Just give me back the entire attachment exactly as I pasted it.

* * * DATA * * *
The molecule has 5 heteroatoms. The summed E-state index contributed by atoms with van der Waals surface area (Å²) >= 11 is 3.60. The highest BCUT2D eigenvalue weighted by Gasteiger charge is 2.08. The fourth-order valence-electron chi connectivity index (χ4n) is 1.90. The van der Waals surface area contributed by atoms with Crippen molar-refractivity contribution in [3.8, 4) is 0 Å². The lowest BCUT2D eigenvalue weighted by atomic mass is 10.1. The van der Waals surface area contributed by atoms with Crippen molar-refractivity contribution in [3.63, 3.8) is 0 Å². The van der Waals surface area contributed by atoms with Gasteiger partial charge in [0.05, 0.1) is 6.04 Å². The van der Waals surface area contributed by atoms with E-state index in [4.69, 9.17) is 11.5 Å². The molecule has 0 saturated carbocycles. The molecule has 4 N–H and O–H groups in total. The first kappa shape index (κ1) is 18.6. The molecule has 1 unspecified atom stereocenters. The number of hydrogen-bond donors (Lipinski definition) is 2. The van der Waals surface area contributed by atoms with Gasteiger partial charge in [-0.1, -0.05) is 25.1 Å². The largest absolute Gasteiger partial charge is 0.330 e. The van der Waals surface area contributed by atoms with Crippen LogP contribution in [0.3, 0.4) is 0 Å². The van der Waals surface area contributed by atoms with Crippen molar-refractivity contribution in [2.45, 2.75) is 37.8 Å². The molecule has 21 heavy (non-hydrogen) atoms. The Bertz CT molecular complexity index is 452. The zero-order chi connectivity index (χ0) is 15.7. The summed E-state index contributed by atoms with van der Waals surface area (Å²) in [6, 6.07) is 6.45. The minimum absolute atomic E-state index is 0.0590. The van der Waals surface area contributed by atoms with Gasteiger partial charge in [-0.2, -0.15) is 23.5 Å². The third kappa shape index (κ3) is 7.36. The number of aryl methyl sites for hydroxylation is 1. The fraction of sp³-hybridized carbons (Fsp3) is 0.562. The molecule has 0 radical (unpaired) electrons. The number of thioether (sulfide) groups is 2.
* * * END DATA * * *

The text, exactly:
The molecule has 5 heteroatoms. The summed E-state index contributed by atoms with van der Waals surface area (Å²) >= 11 is 3.60. The highest BCUT2D eigenvalue weighted by Gasteiger charge is 2.08. The fourth-order valence-electron chi connectivity index (χ4n) is 1.90. The van der Waals surface area contributed by atoms with Crippen molar-refractivity contribution in [3.8, 4) is 0 Å². The lowest BCUT2D eigenvalue weighted by atomic mass is 10.1. The van der Waals surface area contributed by atoms with Crippen molar-refractivity contribution in [3.63, 3.8) is 0 Å². The van der Waals surface area contributed by atoms with Gasteiger partial charge in [0.05, 0.1) is 6.04 Å². The van der Waals surface area contributed by atoms with E-state index in [4.69, 9.17) is 11.5 Å². The molecule has 0 saturated carbocycles. The molecule has 4 N–H and O–H groups in total. The first kappa shape index (κ1) is 18.6. The molecule has 1 unspecified atom stereocenters. The number of hydrogen-bond donors (Lipinski definition) is 2. The van der Waals surface area contributed by atoms with Gasteiger partial charge in [-0.1, -0.05) is 25.1 Å². The largest absolute Gasteiger partial charge is 0.330 e. The van der Waals surface area contributed by atoms with Crippen LogP contribution in [0.3, 0.4) is 0 Å². The van der Waals surface area contributed by atoms with Crippen molar-refractivity contribution in [2.45, 2.75) is 37.8 Å². The molecule has 21 heavy (non-hydrogen) atoms. The Bertz CT molecular complexity index is 452. The zero-order chi connectivity index (χ0) is 15.7. The summed E-state index contributed by atoms with van der Waals surface area (Å²) in [6, 6.07) is 6.45. The minimum absolute atomic E-state index is 0.0590. The van der Waals surface area contributed by atoms with Gasteiger partial charge in [-0.2, -0.15) is 23.5 Å². The third kappa shape index (κ3) is 7.36. The number of aryl methyl sites for hydroxylation is 1. The fraction of sp³-hybridized carbons (Fsp3) is 0.562. The molecule has 0 radical (unpaired) electrons. The number of thioether (sulfide) groups is 2.